We also discern from the oral argument on these motions that the Law Division judge may have believed the Probate judge's ruling was unimpeachable and that he was required to defer and assume that the Meyers were the legitimate purchasers of this property. Any such conclusion is, at best, arguable and certainly not so clear as to permit the entry of summary judgment. Indeed, in considering the remaining counts of the complaint following our remand, the trial judge should not assume that plaintiffs are precluded by the probate proceedings if for no other reason than plaintiffs were not parties to the probate proceeding and, thus, "did not have a 'full and fair opportunity' to litigate the issue in the earlier case." Allen v. McCurry, 449 U.S. 90, 95, 101 S.Ct. 411, 415, 66 L.Ed. 2d 308, 313 (1980) (citation omitted); see also Biddle v. Biddle, 166 N.J. Super. 1, 5 (App. Div. 1979). Moreover, as we have indicated, the Probate judge's decision may have rested on misinformation -- yet another reason to deny it the preclusive effect normally associated with final judgments. See Restatement (Second) of Judgments §§ 28, 29 (1982).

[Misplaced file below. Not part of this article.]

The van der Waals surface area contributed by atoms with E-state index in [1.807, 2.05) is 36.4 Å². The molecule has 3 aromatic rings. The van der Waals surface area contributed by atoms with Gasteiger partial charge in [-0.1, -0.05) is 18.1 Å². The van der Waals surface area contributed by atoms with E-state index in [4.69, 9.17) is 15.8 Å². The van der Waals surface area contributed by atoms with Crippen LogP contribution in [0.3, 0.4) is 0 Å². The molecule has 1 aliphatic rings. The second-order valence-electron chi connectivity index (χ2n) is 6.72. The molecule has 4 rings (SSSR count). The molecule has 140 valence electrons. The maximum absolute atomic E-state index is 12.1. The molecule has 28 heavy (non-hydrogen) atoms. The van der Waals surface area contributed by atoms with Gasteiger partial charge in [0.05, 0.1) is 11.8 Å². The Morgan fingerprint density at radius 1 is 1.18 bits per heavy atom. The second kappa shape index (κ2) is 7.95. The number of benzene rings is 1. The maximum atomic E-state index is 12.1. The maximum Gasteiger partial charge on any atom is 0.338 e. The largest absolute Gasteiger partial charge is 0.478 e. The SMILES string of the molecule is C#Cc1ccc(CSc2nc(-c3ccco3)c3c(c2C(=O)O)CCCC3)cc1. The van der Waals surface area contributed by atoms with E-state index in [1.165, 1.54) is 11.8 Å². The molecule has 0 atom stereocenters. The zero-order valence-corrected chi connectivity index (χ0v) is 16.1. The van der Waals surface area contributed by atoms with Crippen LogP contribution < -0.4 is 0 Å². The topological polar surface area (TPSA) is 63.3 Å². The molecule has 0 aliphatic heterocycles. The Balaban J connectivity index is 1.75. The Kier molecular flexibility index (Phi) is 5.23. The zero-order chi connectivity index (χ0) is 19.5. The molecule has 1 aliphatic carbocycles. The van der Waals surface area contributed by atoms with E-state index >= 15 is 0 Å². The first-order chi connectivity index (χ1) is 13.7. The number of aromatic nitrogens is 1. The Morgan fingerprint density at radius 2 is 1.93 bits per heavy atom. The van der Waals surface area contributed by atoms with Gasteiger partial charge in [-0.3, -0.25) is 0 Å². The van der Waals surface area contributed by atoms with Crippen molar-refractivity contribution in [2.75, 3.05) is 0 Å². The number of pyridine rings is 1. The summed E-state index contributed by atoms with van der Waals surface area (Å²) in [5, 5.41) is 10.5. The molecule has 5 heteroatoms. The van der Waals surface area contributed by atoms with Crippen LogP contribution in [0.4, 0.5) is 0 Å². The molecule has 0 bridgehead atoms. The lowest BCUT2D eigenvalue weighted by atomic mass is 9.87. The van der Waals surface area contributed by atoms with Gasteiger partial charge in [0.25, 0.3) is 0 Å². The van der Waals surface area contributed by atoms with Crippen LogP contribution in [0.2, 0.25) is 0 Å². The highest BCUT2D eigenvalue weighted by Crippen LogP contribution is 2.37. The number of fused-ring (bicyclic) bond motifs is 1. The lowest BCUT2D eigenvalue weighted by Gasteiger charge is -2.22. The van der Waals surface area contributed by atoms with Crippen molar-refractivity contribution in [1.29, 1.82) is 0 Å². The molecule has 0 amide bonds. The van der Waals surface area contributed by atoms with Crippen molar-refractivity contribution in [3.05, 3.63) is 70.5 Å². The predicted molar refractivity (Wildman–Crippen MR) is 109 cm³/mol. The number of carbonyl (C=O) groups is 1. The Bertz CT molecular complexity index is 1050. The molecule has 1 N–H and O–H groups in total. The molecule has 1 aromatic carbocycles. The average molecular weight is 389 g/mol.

During the colloquy between the Law Division judge and counsel it also appears that the judge was critical of plaintiffs' failure to come forward with greater proof of the fraud or conspiracy they were asserting. On remand, the judge must remain mindful that an alleged victim of fraud rarely has access to that type of information. See, e.g., Ocean Cape Hotel Corp. v. Masefield Corp., 63 N.J. Super. 369, 383 (App. Div. 1960). It was enough, at the summary judgment stage, that plaintiffs were able to demonstrate that the relationship between the Meyers and Sea Point was inadequately disclosed to the Probate judge. Plaintiffs could not have been expected at that stage -- at least when it appears that discovery had not been completed -- to provide certifications about the actual terms of the alleged conspirators' agreement. Victims of fraud rarely have access to the inner-workings of their adversaries' minds. See Wilson v. Amerada Hess Corp., 168 N.J. 236, 253-54 (2001).